REGINA GARCIA CANO
BALTIMORE (AP) — Alyse and Elmer Sanchez were thrilled when they survived their "green card" interview, a crucial step in obtaining lawful status in the United States. She texted her family from the immigration office as relief washed over her: The officer had agreed that their marriage is legitimate.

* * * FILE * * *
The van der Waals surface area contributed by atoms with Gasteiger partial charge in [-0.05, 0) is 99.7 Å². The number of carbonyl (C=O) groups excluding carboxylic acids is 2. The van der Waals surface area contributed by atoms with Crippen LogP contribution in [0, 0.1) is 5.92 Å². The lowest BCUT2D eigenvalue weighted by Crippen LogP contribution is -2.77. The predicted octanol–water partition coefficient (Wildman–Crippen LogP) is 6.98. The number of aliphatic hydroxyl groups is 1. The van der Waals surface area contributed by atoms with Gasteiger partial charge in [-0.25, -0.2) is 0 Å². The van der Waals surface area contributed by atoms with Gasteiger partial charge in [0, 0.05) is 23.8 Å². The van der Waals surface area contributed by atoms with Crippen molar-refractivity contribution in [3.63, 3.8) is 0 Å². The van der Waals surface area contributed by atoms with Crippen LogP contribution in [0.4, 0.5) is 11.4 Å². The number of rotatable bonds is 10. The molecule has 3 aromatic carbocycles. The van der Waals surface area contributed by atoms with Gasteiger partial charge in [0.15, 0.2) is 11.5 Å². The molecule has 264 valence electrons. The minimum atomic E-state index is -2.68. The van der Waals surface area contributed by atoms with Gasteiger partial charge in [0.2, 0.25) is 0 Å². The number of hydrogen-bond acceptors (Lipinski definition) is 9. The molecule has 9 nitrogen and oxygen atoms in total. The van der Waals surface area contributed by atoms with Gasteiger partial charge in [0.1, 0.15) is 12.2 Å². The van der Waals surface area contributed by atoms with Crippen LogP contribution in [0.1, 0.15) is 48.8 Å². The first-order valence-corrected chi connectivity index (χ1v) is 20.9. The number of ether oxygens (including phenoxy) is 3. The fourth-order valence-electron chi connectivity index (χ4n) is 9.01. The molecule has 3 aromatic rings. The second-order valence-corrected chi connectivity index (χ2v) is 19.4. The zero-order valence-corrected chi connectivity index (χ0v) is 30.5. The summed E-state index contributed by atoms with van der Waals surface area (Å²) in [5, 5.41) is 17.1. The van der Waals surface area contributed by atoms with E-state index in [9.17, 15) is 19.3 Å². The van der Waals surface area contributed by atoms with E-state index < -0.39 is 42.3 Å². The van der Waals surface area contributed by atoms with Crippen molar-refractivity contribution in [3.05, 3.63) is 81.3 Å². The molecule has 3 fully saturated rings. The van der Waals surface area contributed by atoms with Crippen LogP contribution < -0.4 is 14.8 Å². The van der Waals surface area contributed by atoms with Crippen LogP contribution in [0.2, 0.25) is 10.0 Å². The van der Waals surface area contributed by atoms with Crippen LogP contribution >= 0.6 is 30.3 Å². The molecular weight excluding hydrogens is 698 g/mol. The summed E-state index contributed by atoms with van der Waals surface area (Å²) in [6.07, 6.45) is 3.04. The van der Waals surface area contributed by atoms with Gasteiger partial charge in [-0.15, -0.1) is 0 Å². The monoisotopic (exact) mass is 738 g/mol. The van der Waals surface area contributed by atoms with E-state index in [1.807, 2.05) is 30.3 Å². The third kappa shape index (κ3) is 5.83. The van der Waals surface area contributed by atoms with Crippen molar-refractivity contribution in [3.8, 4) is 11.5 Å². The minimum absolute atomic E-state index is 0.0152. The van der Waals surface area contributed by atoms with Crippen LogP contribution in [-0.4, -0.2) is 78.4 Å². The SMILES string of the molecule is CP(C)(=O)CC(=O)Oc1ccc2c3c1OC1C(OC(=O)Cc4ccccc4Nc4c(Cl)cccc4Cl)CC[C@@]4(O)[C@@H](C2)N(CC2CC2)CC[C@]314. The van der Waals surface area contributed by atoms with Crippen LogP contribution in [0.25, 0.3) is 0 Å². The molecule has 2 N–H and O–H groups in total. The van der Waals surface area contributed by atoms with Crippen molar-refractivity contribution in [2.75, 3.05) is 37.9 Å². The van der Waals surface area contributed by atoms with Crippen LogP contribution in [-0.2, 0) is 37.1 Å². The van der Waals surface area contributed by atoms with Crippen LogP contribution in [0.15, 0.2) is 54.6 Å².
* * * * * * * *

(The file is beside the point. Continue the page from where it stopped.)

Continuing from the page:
Moments later, Elmer was in shackles, detained pending deportation to his native Honduras, leaving her alone with their two little boys.
"We feel it was a trap, a trick, to get us there," Alyse said.
The Sanchezes have joined five other couples in a class action accusing federal agents of luring families to marriage interviews in Baltimore, only to detain the immigrant spouse for deportation.
Federal regulations allow U.S. citizens like Alyse to tr